[r6rs-discuss] Counter-proposal (Re: Proposed features for small Scheme, part 9: modules)
kumoyuki at gmail.com
Wed Oct 14 13:30:00 EDT 2009
2009/10/14 Aaron W. Hsu <arcfide at sacrideo.us>:
> On Wed, 14 Oct 2009 10:51:42 -0400, David Rush <kumoyuki at gmail.com> wrote:
>> I am starting to suspect that the only truly correct way to move
>> forward on macro modularity is to rebase the notion of a Scheme system
>> as a purely interpreted textual language.
> You seem to be arguing:
> 1. Module systems shouldn't need to be anything more than Lambda and
jumping ahead of me on that "should", but I definitely lean in that direction.
> 2. Macros can not be modularized with lambda and load.
Macros are a whole other kettle of fish which I will say a couple of
things about in the sequel.
> 3. Ergo, we should get rid of Scheme as we know it.
Macros (up to R5RS) were always been a poorly-standardized hack glued
on to Scheme. SYNTAX-RULES was well-standardized, but it is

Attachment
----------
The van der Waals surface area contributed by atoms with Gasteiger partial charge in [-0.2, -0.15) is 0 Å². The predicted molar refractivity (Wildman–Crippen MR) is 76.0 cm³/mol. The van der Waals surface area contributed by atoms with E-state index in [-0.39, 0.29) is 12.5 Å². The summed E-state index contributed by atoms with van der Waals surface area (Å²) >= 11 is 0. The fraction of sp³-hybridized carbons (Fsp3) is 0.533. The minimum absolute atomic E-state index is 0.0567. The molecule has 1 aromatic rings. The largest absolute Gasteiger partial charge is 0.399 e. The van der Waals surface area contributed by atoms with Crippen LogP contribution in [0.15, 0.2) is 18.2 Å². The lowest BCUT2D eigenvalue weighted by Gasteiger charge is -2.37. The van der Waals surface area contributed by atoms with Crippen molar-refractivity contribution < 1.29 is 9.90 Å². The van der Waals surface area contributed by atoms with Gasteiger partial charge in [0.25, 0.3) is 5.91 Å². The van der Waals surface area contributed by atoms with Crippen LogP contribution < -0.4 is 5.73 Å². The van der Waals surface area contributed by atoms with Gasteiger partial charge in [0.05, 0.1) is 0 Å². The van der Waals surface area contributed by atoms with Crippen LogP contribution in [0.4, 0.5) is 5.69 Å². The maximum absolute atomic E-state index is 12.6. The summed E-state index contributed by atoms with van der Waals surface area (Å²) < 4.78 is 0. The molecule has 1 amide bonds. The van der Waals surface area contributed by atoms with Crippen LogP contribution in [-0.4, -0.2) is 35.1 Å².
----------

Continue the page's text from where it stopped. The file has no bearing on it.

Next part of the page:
essentially a separate Turing complete language glued on to the side
of Scheme. R6RS standardized SYNTAX-CASE which brings in a whole lot
of problems. Judging from the questions I have seen on c.l.s and
elsewhere, there is a very complex and opaque computational model that
you have to keep in mind when modularizing macros. This seems to me
like it got rid of Scheme as we know it, so - assuming I actually
advocated "getting rid of Scheme as we know it" (I did not), I'm not
entirely sure what you are finding fault with.
W/rt to hygiene-breaking macros: there is a sense where, through
modularizing them, you are essentially trying to create a closure over
the state of the compiler itself. That is really a non-trivial
exercise, and while I applaud the efforts of Matthew Flatt (did I
remember correctly) in writing _You Want It When?_, I am less than
convinced that separating the compilation into phases does much more
than improve the clarity with which we see the problem. I don;t think
it automatically translates into the R6RS solution to modularization.
So if we're going to close over the compiler *anyway*, why NOT view
compilation as a partial evaluation of the interpreter with the
program as input? Especially if we get a simpler evaluation model and
a clear notion of the semantics? I know I have seen some papers
suggestive of (if not outright advocating) this approach.
suspect != ergo
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